The S-conjugation rates of the free-reacting thiols present on each component of rat hemoglobin with 5,5-dithio-bis(2,2-nitrobenzoic acid) (DTNB) have been studied under a variety of conditions. On the basis of their reactivity with DTNB (0.5 mM), three classes of thiols have been defined as follows: fast reacting (fHbSH), with t( 1/4 ) <100 ms; slow reacting (sHbSH), with t( 1/4 ) 30-50 s; and very slow reacting (vsHbSH), with t( 1/4 ) 180-270 s. Under paraphysiological conditions, fHbSH (identified with Cys.125β(H3)) conjugates with DTNB 100 times faster than glutathione and ~4000 times more rapidly than (v)sHbSH (Cys-13α(A11) and Cys-93β(F9)). Such characteristics of fHbSH reactivity that are independent of the quaternary state of hemoglobin are mainly due to the following: (i) its low pK (~6.9, the cysteinyl anion being stabilized by a hydrogen bond with Ser-123β(H1)) and (ii) the large exposure to the solvent (as measured by analysis of a model of the molecular surface) and make these thiols the kinetically preferred groups in rat erythrocytes for S-conjugation. In addition, because of the high cellular concentration (8 mM, i.e. four times that of glutathione), fHSHs are expected to intercept damaging species in erythrocytes more efficiently than glutathione, thus adding a new physiopathological role (direct involvement in cellular strategies of antioxidant defense) to cysteinyl residues in proteins.

Rossi, R., Barra, D., Bellelli, A., Boumis, G., Canofeni, S., CHERUBINI DI SIMPLICIO, P., et al. (1998). Fast-reacting thiols in rat hemoglobins can intercept damaging species in erythrocytes more efficiently than glutathione. THE JOURNAL OF BIOLOGICAL CHEMISTRY, 273(30), 19198-19206 [10.1074/jbc.273.30.19198].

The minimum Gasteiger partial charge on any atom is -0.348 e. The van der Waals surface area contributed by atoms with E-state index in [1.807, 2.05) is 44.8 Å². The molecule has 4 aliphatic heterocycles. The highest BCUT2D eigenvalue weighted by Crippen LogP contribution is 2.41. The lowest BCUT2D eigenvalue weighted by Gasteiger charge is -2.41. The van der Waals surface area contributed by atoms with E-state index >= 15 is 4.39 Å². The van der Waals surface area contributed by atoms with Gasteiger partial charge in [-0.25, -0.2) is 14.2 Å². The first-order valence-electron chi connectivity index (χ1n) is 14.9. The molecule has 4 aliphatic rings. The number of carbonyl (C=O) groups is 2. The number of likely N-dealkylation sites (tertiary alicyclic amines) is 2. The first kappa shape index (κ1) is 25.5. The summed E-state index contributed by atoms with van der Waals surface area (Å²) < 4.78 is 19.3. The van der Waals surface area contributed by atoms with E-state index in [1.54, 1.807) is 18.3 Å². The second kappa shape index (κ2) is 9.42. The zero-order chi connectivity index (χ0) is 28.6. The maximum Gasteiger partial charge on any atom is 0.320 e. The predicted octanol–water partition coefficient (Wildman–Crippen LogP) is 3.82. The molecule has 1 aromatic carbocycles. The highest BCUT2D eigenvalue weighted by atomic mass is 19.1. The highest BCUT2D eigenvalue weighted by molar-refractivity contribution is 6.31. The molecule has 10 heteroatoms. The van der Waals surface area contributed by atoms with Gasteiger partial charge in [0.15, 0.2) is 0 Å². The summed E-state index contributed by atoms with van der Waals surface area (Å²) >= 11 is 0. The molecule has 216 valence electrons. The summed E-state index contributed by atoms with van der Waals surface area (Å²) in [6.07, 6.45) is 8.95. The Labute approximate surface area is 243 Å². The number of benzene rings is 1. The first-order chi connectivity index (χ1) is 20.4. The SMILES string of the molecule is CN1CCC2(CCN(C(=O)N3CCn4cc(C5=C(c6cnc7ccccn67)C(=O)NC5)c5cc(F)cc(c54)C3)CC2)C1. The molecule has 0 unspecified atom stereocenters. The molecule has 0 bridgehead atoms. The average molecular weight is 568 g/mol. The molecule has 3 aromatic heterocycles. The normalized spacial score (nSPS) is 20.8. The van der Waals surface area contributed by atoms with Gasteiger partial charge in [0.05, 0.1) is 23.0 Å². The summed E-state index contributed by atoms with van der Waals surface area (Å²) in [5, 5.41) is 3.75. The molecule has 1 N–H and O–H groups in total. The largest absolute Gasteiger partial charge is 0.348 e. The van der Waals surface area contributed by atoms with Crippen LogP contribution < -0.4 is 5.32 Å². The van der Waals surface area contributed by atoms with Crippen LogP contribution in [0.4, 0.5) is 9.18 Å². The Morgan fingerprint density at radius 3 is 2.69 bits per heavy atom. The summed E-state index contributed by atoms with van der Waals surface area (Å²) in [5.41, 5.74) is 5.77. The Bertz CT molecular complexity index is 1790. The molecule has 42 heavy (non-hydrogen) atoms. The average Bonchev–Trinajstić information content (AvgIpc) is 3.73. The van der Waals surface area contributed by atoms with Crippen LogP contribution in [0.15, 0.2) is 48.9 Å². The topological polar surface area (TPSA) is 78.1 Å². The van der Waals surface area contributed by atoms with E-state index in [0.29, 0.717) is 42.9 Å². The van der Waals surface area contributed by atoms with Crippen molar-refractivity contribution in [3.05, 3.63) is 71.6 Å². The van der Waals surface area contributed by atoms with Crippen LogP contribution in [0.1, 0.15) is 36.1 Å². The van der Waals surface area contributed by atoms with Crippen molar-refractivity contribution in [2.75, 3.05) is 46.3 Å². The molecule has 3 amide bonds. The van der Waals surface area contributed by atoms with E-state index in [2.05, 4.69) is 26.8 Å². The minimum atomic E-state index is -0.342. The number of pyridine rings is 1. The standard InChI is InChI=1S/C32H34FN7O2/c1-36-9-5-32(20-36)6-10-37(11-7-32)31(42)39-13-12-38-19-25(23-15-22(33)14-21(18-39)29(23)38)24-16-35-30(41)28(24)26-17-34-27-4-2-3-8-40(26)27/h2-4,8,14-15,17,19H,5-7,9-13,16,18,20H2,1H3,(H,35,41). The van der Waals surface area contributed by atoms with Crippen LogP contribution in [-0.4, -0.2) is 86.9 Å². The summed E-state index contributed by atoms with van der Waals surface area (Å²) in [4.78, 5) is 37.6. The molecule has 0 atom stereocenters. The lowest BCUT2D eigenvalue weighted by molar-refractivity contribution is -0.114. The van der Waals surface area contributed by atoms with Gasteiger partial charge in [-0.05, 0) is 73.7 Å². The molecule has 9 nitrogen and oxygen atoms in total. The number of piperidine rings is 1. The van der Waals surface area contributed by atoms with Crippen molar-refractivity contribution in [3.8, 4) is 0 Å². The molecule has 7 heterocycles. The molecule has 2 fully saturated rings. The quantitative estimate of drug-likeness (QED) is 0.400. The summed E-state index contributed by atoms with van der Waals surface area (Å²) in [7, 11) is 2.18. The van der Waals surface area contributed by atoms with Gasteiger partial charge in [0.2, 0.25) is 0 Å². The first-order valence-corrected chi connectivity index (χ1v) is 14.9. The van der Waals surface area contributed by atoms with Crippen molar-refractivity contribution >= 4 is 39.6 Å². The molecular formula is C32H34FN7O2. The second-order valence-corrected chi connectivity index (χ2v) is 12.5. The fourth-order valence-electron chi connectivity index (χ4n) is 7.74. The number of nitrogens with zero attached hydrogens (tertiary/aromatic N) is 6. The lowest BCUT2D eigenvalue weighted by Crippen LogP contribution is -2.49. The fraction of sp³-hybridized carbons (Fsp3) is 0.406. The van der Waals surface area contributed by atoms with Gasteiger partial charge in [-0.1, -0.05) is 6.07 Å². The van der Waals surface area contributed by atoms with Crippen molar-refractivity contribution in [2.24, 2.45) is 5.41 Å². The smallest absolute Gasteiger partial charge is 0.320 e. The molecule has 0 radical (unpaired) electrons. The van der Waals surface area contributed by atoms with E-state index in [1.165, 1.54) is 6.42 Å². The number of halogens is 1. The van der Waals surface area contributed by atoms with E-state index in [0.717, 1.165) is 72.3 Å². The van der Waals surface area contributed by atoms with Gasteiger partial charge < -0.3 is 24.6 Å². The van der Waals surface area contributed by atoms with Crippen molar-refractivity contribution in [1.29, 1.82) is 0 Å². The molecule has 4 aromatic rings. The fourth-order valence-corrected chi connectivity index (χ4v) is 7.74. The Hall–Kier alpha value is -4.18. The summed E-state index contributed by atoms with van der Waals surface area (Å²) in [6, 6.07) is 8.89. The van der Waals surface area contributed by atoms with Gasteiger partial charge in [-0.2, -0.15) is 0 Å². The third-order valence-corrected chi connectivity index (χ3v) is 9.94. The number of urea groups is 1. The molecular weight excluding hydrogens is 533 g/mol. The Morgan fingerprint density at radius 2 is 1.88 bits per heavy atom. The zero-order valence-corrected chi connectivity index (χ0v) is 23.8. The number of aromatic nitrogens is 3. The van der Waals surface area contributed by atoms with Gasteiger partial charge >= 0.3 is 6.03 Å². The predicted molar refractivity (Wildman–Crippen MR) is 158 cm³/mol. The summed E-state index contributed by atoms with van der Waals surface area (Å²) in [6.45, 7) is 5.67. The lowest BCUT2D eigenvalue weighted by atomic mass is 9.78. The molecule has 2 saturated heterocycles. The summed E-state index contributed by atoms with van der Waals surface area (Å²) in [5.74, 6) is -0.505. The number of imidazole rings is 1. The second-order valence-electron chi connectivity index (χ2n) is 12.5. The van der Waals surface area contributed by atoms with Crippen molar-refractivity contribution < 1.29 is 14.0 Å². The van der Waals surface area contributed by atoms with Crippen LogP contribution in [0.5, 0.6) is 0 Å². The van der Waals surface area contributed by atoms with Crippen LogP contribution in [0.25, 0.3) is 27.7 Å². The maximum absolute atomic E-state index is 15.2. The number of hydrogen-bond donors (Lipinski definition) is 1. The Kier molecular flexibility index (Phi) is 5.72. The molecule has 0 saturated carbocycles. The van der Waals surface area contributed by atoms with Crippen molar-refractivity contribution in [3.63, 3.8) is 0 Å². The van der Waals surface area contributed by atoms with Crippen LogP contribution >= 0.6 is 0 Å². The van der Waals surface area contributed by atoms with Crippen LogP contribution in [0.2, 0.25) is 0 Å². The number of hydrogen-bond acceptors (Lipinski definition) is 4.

Fast-reacting thiols in rat hemoglobins can intercept damaging species in erythrocytes more efficiently than glutathione

ROSSI, RANIERI;CHERUBINI DI SIMPLICIO, PAOLO;
1998-01-01

Abstract

The S-conjugation rates of the free-reacting thiols present on each component of rat hemoglobin with 5,5-dithio-bis(2,2-nitrobenzoic acid) (DTNB) have been studied under a variety of conditions. On the basis of their reactivity with DTNB (0.5 mM), three classes of thiols have been defined as follows: fast reacting (fHbSH), with t( 1/4 ) <100 ms; slow reacting (sHbSH), with t( 1/4 ) 30-50 s; and very slow reacting (vsHbSH), with t( 1/4 ) 180-270 s. Under paraphysiological conditions, fHbSH (identified with Cys.125β(H3)) conjugates with DTNB 100 times faster than glutathione and ~4000 times more rapidly than (v)sHbSH (Cys-13α(A11) and Cys-93β(F9)). Such characteristics of fHbSH reactivity that are independent of the quaternary state of hemoglobin are mainly due to the following: (i) its low pK (~6.9, the cysteinyl anion being stabilized by a hydrogen bond with Ser-123β(H1)) and (ii) the large exposure to the solvent (as measured by analysis of a model of the molecular surface) and make these thiols the kinetically preferred groups in rat erythrocytes for S-conjugation. In addition, because of the high cellular concentration (8 mM, i.e. four times that of glutathione), fHSHs are expected to intercept damaging species in erythrocytes more efficiently than glutathione, thus adding a new physiopathological role (direct involvement in cellular strategies of antioxidant defense) to cysteinyl residues in proteins.
Rossi, R., Barra, D., Bellelli, A., Boumis, G., Canofeni, S., CHERUBINI DI SIMPLICIO, P., et al. (1998). Fast-reacting thiols in rat hemoglobins can intercept damaging species in erythrocytes more efficiently than glutathione. THE JOURNAL OF BIOLOGICAL CHEMISTRY, 273(30), 19198-19206 [10.1074/jbc.273.30.19198].
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Utilizza questo identificativo per citare o creare un link a questo documento: https://hdl.handle.net/11365/437543